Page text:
10 JULY 1936, Page 26

Memoirs of Sir John Reresby. Edited by Andrew Browning.

An Autobiography of Stuart Times

(Glasgow : Jackson.40a.)- . • •

THE Reresby Memoirs- rank with Evelyn and Pepys as authorities for the later Stuart period. They have long been known, and were quoted at least once by Macau!ay. But it has been left for PrOfessor Browning -to give them to the public in proper form ; for, as he shows, the editions of 1734 and 1875 were shainefully inaccurate—the latter indeed deliberately so, .being disfigured by ridiculous prudery and by omissions-and alterations which almost destroyed the character_ of the book. No praise can be too high for the care and research which Professor Browning has lavished on the work. Not only has he reproduced the original, punctuation apart, 'exactly. as Reresby left it but he has

dded a of Reresby's letters, corrected his inistakeS, and enriched the volume with notes and an introduction which, while always short, never fail to be sufficient.

Reresby was " a person of importance in his day," and came into contact with almost everybody worth knowing in England, from kings to cutpurses, from Bishop Gunning to Dugdale and Turbervile. He was a first-rate French scholar and a good Italian one, a traveller, a musician, a Member of Parliament—and a typical Yorkshireman. His character is not altogether edifying, and some of the things he records for the benefit of his descendants remind us that he was a contemporary of Killigrew and Sedley. Nor has his political conduct escaped censure ; his desertion of Buckingham when Buckingham was falling, and certain other changes of allegiance at convenient moments, have earned him the reptite of a time-server. But it would seem that Professor Browning's defence is here sufficient ; and in any case the charge is one easily brought by people living in a comparatively comfortable and stable age against men who had the memory of one revolution and the possibility.; of another always before them. On the whole, for a man who made no profession to be better than his= neighbours, Reresby comes out of it tolerably well, and sometimes with flying colours. For example, in the middle of the •• Popish Plot, when to stand up against the omnipotent Titus Oates was to take one's life in one's hand, he dared to contradict " the Doctor," and " in such a manner that he left the room in some heat." The man who could act-thus-wet no coward. During the same convulsion there was a trial of certain suspects ; and 'the; Judge., -as the . m'anner then was, began to' abase' a juryman who was Ithowing -signs of sympathy with the accused. Reresby headed a deputation which compelled his Lordship to apologise to the juryman in-open coin._ • After that' one- may almost pardon him for making application to the King for the estates of the Earl of Eglinton, which were in. danger of being forfeited to the CroVitee- He wai, in fact, like other men before and. since, inter bona malaque mixtus.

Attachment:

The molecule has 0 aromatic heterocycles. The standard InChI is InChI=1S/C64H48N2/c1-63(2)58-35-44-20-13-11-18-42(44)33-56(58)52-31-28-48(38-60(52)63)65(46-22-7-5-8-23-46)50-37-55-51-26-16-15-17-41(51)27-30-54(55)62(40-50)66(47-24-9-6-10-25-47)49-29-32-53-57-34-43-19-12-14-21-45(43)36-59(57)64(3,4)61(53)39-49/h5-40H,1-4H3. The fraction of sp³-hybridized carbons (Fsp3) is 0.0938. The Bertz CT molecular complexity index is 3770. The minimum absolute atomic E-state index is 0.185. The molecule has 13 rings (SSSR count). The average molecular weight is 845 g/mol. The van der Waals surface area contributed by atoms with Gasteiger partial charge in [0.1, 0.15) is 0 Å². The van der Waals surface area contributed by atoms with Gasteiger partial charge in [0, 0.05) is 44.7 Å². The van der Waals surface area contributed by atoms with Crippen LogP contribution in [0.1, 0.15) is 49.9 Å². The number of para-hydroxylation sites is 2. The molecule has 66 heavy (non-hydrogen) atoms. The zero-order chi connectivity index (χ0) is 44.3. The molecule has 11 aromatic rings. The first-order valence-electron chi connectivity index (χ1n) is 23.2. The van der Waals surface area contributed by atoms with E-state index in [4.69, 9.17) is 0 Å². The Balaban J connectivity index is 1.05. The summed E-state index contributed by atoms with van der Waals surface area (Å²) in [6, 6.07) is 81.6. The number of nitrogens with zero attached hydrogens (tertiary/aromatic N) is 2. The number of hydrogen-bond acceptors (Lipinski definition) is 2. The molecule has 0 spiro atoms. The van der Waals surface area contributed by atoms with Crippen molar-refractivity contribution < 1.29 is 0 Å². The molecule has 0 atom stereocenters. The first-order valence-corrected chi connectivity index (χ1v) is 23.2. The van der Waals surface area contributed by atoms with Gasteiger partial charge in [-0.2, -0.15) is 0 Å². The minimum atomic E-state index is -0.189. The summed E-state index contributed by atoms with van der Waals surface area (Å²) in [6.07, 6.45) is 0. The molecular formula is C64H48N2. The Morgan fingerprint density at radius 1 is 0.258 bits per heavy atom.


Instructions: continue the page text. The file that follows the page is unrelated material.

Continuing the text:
His style, which Professor Browning has for the first time

made it possible for us to appreciate, is rough. and ready, like the man ; and his spelling bad even for thiiseventeenth century. Girl appears as guerle, and we have coifed and toffy within a couple of lines. To vote is to voat ; and as for the proper names, they must be seen to be believed- Yet, as we have said, he was the reverse of illiterate, and-- was in

fact thought of for important ambassadorial posts. .He can quote Latin for his purposes, and even, as Dr., Browning shows, tries his hand, with doubtful suceesS, at poetry :

" Knowing your love to th' state and the politicks, Although my knotty muse has gat the rickitts, I'll tell you of a suttle plott in verse

Newly discovered,. brief-as Doctor Pierce."

The Memoirs have not the curious psychological interest

of Pepys' Diary, nor do- they Show the somewhat wearisome complacency of Evelyn's ; but they have a peculiar attraction of their own. They throw much light upon the period they

cover, and now and then turn aside to Defoe-like reflections. Looking on Danby in the TOwer, he muses that " a middle estate was ever the best, not .soe low as to be trodden upon, nor soe high as to be in danger to be shaken with the blast

of envie, not soe lazie as not to endeavour to be distinguished in

some measure from men of the same ranke by ones own industry, nor soe ambitious as to sacrafiee the ease of this life, and the hopes of happiness • in the next, to clime over the heads of others. to a greatness of uncertain continuance."

"And,"_ he adds, with a glance at himself,'_. I take this to be the fitt and just care of a father of children, and Of the chief of .a family, soe to endeavour to prOvide for the one and

. improoye the other.as not,to endanger the ruin of-both." These are excellent Sentiments ; and if Sir John did not always live up to them, what does that show but that he was